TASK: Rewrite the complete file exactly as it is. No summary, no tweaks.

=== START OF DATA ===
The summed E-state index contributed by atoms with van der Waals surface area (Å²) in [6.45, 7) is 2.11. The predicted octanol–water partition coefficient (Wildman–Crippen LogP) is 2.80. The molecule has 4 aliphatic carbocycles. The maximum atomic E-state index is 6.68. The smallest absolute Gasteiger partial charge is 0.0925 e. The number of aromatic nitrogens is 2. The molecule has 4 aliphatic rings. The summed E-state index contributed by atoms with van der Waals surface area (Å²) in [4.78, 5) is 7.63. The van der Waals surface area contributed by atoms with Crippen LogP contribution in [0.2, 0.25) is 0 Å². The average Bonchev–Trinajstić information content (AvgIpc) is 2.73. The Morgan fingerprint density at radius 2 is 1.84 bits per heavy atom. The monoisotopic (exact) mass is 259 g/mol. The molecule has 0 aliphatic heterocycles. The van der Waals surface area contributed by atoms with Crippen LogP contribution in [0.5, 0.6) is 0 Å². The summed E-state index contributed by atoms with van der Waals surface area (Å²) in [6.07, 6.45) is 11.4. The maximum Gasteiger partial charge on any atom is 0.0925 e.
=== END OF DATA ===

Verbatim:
The summed E-state index contributed by atoms with van der Waals surface area (Å²) in [6.45, 7) is 2.11. The predicted octanol–water partition coefficient (Wildman–Crippen LogP) is 2.80. The molecule has 4 aliphatic carbocycles. The maximum atomic E-state index is 6.68. The smallest absolute Gasteiger partial charge is 0.0925 e. The number of aromatic nitrogens is 2. The molecule has 4 aliphatic rings. The summed E-state index contributed by atoms with van der Waals surface area (Å²) in [4.78, 5) is 7.63. The van der Waals surface area contributed by atoms with Crippen LogP contribution in [0.2, 0.25) is 0 Å². The average Bonchev–Trinajstić information content (AvgIpc) is 2.73. The Morgan fingerprint density at radius 2 is 1.84 bits per heavy atom. The monoisotopic (exact) mass is 259 g/mol. The molecule has 0 aliphatic heterocycles. The van der Waals surface area contributed by atoms with Crippen LogP contribution in [0.5, 0.6) is 0 Å². The summed E-state index contributed by atoms with van der Waals surface area (Å²) in [6.07, 6.45) is 11.4. The maximum Gasteiger partial charge on any atom is 0.0925 e.